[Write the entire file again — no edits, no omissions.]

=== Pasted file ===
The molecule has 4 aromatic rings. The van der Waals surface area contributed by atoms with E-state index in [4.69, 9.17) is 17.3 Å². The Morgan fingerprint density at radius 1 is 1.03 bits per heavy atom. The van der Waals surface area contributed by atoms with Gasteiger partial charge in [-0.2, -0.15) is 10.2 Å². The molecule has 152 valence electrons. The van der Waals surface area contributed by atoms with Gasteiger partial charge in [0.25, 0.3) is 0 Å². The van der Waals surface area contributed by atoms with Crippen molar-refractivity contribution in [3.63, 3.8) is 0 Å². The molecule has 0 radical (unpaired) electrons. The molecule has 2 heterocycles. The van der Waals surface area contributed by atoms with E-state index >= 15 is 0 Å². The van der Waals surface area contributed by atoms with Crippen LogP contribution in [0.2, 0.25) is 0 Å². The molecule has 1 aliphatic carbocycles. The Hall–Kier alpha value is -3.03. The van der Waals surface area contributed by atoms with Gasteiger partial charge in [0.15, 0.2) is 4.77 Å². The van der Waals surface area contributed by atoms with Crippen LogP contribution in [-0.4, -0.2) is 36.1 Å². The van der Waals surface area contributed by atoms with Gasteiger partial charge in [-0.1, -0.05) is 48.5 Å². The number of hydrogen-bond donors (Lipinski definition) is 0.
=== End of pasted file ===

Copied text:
The molecule has 4 aromatic rings. The van der Waals surface area contributed by atoms with E-state index in [4.69, 9.17) is 17.3 Å². The Morgan fingerprint density at radius 1 is 1.03 bits per heavy atom. The van der Waals surface area contributed by atoms with Gasteiger partial charge in [-0.2, -0.15) is 10.2 Å². The molecule has 152 valence electrons. The van der Waals surface area contributed by atoms with Gasteiger partial charge in [0.25, 0.3) is 0 Å². The van der Waals surface area contributed by atoms with Crippen molar-refractivity contribution in [3.63, 3.8) is 0 Å². The molecule has 0 radical (unpaired) electrons. The molecule has 2 heterocycles. The van der Waals surface area contributed by atoms with E-state index >= 15 is 0 Å². The van der Waals surface area contributed by atoms with Crippen LogP contribution in [0.2, 0.25) is 0 Å². The molecule has 1 aliphatic carbocycles. The Hall–Kier alpha value is -3.03. The van der Waals surface area contributed by atoms with Gasteiger partial charge in [0.15, 0.2) is 4.77 Å². The van der Waals surface area contributed by atoms with Crippen LogP contribution in [-0.4, -0.2) is 36.1 Å². The van der Waals surface area contributed by atoms with Gasteiger partial charge in [-0.1, -0.05) is 48.5 Å². The number of hydrogen-bond donors (Lipinski definition) is 0.